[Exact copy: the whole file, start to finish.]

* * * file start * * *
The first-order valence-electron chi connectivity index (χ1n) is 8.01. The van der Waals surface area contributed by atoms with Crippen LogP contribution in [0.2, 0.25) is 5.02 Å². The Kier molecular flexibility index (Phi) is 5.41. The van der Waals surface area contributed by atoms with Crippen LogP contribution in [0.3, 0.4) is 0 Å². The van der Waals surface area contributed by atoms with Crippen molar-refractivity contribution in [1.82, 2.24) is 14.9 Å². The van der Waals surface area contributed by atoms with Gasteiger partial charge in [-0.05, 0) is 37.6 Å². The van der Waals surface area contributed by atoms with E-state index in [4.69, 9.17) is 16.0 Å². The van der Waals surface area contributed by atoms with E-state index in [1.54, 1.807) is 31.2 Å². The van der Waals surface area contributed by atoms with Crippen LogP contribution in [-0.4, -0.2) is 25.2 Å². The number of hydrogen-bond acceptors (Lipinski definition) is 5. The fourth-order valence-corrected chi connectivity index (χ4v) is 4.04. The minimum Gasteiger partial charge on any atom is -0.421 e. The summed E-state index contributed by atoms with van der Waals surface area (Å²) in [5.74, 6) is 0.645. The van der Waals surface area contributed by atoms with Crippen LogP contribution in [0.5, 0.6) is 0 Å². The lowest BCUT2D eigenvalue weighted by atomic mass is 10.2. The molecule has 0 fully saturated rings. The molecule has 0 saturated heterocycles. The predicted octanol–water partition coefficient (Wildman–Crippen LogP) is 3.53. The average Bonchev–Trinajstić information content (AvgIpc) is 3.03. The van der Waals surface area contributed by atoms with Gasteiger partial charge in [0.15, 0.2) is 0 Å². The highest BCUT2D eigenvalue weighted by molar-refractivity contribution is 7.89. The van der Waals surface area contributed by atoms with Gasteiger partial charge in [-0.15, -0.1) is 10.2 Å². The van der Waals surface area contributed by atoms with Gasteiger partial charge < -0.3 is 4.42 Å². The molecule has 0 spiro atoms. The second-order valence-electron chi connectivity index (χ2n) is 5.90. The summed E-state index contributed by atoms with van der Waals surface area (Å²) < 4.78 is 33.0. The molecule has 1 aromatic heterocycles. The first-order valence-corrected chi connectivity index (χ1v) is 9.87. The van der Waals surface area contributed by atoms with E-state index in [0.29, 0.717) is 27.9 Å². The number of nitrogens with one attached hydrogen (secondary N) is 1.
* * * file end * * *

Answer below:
The first-order valence-electron chi connectivity index (χ1n) is 8.01. The van der Waals surface area contributed by atoms with Crippen LogP contribution in [0.2, 0.25) is 5.02 Å². The Kier molecular flexibility index (Phi) is 5.41. The van der Waals surface area contributed by atoms with Crippen LogP contribution in [0.3, 0.4) is 0 Å². The van der Waals surface area contributed by atoms with Crippen molar-refractivity contribution in [1.82, 2.24) is 14.9 Å². The van der Waals surface area contributed by atoms with Gasteiger partial charge in [-0.05, 0) is 37.6 Å². The van der Waals surface area contributed by atoms with E-state index in [4.69, 9.17) is 16.0 Å². The van der Waals surface area contributed by atoms with E-state index in [1.54, 1.807) is 31.2 Å². The van der Waals surface area contributed by atoms with Crippen LogP contribution in [-0.4, -0.2) is 25.2 Å². The number of hydrogen-bond acceptors (Lipinski definition) is 5. The fourth-order valence-corrected chi connectivity index (χ4v) is 4.04. The minimum Gasteiger partial charge on any atom is -0.421 e. The summed E-state index contributed by atoms with van der Waals surface area (Å²) in [5.74, 6) is 0.645. The van der Waals surface area contributed by atoms with Crippen LogP contribution in [0.5, 0.6) is 0 Å². The lowest BCUT2D eigenvalue weighted by atomic mass is 10.2. The molecule has 0 fully saturated rings. The molecule has 0 saturated heterocycles. The predicted octanol–water partition coefficient (Wildman–Crippen LogP) is 3.53. The average Bonchev–Trinajstić information content (AvgIpc) is 3.03. The van der Waals surface area contributed by atoms with Gasteiger partial charge in [0.15, 0.2) is 0 Å². The highest BCUT2D eigenvalue weighted by molar-refractivity contribution is 7.89. The van der Waals surface area contributed by atoms with Gasteiger partial charge in [-0.15, -0.1) is 10.2 Å². The van der Waals surface area contributed by atoms with Gasteiger partial charge < -0.3 is 4.42 Å². The molecule has 0 spiro atoms. The second-order valence-electron chi connectivity index (χ2n) is 5.90. The summed E-state index contributed by atoms with van der Waals surface area (Å²) < 4.78 is 33.0. The molecule has 1 aromatic heterocycles. The first-order valence-corrected chi connectivity index (χ1v) is 9.87. The van der Waals surface area contributed by atoms with E-state index in [0.29, 0.717) is 27.9 Å². The number of nitrogens with one attached hydrogen (secondary N) is 1.